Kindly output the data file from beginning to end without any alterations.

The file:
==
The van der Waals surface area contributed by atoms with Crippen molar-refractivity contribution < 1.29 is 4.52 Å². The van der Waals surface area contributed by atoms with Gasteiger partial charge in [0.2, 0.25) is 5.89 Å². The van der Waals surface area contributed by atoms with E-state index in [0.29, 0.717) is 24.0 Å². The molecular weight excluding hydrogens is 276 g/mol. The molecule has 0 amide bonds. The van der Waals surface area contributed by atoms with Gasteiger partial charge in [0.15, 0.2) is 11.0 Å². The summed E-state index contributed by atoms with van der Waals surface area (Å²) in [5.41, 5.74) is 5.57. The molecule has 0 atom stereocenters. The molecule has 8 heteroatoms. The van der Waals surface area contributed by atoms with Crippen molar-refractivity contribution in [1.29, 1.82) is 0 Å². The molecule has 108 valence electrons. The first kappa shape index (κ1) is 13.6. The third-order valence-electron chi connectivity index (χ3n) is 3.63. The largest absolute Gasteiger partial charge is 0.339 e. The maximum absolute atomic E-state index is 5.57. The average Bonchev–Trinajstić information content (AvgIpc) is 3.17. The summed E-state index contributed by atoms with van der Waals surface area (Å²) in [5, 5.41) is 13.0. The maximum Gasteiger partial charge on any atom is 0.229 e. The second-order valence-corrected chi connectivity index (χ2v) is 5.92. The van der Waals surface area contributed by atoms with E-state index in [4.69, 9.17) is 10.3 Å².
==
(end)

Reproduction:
The van der Waals surface area contributed by atoms with Crippen molar-refractivity contribution < 1.29 is 4.52 Å². The van der Waals surface area contributed by atoms with Gasteiger partial charge in [0.2, 0.25) is 5.89 Å². The van der Waals surface area contributed by atoms with E-state index in [0.29, 0.717) is 24.0 Å². The molecular weight excluding hydrogens is 276 g/mol. The molecule has 0 amide bonds. The van der Waals surface area contributed by atoms with Gasteiger partial charge in [0.15, 0.2) is 11.0 Å². The summed E-state index contributed by atoms with van der Waals surface area (Å²) in [5.41, 5.74) is 5.57. The molecule has 0 atom stereocenters. The molecule has 8 heteroatoms. The van der Waals surface area contributed by atoms with Crippen molar-refractivity contribution in [1.29, 1.82) is 0 Å². The molecule has 108 valence electrons. The first kappa shape index (κ1) is 13.6. The third-order valence-electron chi connectivity index (χ3n) is 3.63. The largest absolute Gasteiger partial charge is 0.339 e. The maximum absolute atomic E-state index is 5.57. The average Bonchev–Trinajstić information content (AvgIpc) is 3.17. The summed E-state index contributed by atoms with van der Waals surface area (Å²) in [5, 5.41) is 13.0. The maximum Gasteiger partial charge on any atom is 0.229 e. The second-order valence-corrected chi connectivity index (χ2v) is 5.92. The van der Waals surface area contributed by atoms with E-state index in [4.69, 9.17) is 10.3 Å².